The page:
Remember Prop 8? Yes, it’s been more than a year since California voters banned same-sex couples from marrying in the state, but this month, things have heated up politically once again as the issue of gay marriage went back into court. Earlier this week, all eyes turned toward two same-sex couples and the city of San Francisco who are seeking to overturn Prop. 8. The issue before Chief U.S. District Judge Vaughn Walker is whether gays and lesbians are a “persecuted minority” and if they are entitled to the same sort of legal protection as, say, racial or religious minorities. The answer to that question could, in fact, require the judge to overturn Prop. 8. Meanwhile, Hollywood has chimed in. While the trials cannot be broadcast, Tinseltown has found a way to work around it. Now, there’s a reenactment on YouTube. Producers and actors are actually staging an impressive redux, which includes the actual trial transcripts of the proceedings. Alyssa Weisberg, who’s at the helm of casting TV’s Lost is overseeing most of this. Watch for some "A-list” actors to come on board. In the meantime, catch it all youtube.com/user/MarriageTrial.

When all is said and done, I think most would agree that loving somebody is a natural human act. Imagine a world where the marriage issue were reversed? No champagne toasts or marriages for millions of heterosexuals? Talk about buzzkill. Don’t we all strive to live in a world where basic human rights are honored? I don’t know about you, but I Do.

Greg Archer | Editor


Letters to Good Times Editor

Take Two
I am most disappointed with Lisa Jensen's “review” of Sherlock Holmes. I realize there's limited space in the film section and your staff really does cover quite a bit of road in those few pages. It's not that. It's the off-hand dismissal of the particular film that saddens me. I'm also saddened to see the Canon referred to in lower case, not to mention a seeming lack of intimacy with the work in general. It's true Mary Morstan hasn't much to do ... she's never had much to do. The wonderful thing about this film is that she's given so much more to do than usual.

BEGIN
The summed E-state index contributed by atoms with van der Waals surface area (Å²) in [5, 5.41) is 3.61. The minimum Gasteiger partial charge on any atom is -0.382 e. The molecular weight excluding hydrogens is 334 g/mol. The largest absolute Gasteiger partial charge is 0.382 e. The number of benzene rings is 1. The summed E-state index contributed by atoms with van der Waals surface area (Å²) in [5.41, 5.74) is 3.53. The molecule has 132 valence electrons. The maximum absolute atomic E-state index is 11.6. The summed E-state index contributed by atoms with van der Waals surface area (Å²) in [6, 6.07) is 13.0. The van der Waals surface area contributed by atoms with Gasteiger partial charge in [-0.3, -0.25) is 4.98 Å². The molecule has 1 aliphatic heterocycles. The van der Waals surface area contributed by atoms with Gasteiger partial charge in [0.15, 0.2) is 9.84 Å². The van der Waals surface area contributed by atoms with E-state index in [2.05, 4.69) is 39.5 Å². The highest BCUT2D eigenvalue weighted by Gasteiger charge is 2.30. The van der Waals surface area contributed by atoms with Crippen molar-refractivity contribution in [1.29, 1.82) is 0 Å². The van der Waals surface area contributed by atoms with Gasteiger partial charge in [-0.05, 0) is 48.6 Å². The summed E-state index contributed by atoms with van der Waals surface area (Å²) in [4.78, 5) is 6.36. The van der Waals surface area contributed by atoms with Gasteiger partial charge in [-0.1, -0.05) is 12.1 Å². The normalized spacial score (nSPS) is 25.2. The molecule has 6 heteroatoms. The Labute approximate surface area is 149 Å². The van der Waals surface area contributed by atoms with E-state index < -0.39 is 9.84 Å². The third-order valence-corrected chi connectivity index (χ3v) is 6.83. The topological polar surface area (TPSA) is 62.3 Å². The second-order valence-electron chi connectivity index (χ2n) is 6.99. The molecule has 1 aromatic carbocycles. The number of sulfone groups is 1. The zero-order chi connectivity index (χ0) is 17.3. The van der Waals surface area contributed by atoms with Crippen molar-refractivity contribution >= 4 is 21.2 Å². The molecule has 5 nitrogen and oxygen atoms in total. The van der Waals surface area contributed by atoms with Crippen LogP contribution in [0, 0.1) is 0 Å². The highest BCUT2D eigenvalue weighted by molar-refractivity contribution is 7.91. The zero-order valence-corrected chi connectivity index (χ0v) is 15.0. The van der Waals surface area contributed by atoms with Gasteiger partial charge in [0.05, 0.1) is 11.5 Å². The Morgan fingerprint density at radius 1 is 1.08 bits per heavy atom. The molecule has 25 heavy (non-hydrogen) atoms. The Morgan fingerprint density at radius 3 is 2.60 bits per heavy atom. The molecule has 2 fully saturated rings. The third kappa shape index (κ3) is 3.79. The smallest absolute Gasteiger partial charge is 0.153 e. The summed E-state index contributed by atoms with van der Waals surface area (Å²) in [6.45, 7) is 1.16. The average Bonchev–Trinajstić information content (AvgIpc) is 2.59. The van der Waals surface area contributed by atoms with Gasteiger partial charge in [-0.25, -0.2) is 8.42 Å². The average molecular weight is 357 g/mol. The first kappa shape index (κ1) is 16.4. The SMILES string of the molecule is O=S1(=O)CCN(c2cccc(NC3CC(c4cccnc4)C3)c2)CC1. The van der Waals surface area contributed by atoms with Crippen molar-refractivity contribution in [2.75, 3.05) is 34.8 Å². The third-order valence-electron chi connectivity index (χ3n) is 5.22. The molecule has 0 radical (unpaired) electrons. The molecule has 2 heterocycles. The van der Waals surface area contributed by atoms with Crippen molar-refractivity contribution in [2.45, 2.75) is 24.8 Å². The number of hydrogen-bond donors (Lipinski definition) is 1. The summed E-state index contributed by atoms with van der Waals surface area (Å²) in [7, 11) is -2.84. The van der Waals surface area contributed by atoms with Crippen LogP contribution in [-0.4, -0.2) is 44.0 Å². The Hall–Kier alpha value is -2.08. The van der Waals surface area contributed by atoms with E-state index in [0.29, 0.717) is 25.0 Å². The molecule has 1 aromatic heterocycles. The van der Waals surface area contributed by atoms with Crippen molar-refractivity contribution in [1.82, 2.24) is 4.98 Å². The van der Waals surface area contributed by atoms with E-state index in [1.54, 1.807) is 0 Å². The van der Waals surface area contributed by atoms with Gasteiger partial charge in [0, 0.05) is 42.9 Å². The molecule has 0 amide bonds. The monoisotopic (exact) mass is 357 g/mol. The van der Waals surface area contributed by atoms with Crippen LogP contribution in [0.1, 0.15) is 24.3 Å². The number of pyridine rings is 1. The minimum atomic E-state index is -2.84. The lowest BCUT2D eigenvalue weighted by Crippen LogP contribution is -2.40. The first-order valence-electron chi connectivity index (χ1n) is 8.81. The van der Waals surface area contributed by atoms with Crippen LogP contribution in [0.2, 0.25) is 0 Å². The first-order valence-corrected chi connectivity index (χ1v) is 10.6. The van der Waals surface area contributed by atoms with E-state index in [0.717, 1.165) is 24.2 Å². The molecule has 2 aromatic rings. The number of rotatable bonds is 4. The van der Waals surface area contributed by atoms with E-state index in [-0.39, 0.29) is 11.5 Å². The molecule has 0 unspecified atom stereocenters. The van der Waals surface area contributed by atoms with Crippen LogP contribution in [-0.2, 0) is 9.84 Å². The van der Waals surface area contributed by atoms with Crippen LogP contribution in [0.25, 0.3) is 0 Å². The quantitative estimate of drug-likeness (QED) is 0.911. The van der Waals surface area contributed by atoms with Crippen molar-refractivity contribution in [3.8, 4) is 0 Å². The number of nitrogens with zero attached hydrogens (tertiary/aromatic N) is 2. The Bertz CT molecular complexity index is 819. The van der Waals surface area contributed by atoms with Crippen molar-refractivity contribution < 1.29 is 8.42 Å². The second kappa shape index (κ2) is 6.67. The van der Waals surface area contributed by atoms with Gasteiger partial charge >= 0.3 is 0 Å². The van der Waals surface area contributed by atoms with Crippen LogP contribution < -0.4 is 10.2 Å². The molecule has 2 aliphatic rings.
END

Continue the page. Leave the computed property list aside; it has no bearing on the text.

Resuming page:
I'd just like your reviewer to know what she's talking about before she relegates a film to the bottom draw and frankly, I really don't think she's as familiar with the Canon as she'd like her readers to believe. I base this only on what I read in her dashed off... consideration.
Jessie Lilley
Mondo Cult Magazine

Something To Talk About
Regarding your recent “Local Talk” question about whether the wealthy have an obligation to help the poor, I’m almost amazed that anyone living in the “Free-World” would ask such a question, although I suppose now-a-days the term “Free-World” doesn’t exist anymore. I’m not so young that I don’t remember a time when the very mention of a question like this one would quickly illicit a response loaded with expletives like commie, pink-o, and not necessarily in that order.